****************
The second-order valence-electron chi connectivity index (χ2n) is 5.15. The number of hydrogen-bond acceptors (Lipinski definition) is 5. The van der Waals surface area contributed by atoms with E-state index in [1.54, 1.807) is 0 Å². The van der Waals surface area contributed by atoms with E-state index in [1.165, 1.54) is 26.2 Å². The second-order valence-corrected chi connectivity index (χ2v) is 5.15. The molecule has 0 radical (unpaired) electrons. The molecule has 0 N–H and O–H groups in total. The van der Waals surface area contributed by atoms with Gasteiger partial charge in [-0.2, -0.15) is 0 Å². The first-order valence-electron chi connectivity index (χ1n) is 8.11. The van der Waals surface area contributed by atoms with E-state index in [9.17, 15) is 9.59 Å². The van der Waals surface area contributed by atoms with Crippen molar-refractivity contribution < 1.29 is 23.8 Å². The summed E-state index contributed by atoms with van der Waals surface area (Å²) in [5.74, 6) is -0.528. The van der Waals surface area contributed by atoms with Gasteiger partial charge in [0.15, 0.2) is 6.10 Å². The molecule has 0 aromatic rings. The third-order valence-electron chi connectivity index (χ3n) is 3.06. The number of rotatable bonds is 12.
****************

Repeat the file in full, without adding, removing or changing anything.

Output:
The second-order valence-electron chi connectivity index (χ2n) is 5.15. The number of hydrogen-bond acceptors (Lipinski definition) is 5. The van der Waals surface area contributed by atoms with E-state index in [1.54, 1.807) is 0 Å². The van der Waals surface area contributed by atoms with E-state index in [1.165, 1.54) is 26.2 Å². The second-order valence-corrected chi connectivity index (χ2v) is 5.15. The molecule has 0 radical (unpaired) electrons. The molecule has 0 N–H and O–H groups in total. The van der Waals surface area contributed by atoms with Gasteiger partial charge in [-0.2, -0.15) is 0 Å². The first-order valence-electron chi connectivity index (χ1n) is 8.11. The van der Waals surface area contributed by atoms with E-state index in [9.17, 15) is 9.59 Å². The van der Waals surface area contributed by atoms with Crippen molar-refractivity contribution < 1.29 is 23.8 Å². The summed E-state index contributed by atoms with van der Waals surface area (Å²) in [5.74, 6) is -0.528. The van der Waals surface area contributed by atoms with Gasteiger partial charge in [0.15, 0.2) is 6.10 Å². The molecule has 0 aromatic rings. The third-order valence-electron chi connectivity index (χ3n) is 3.06. The number of rotatable bonds is 12.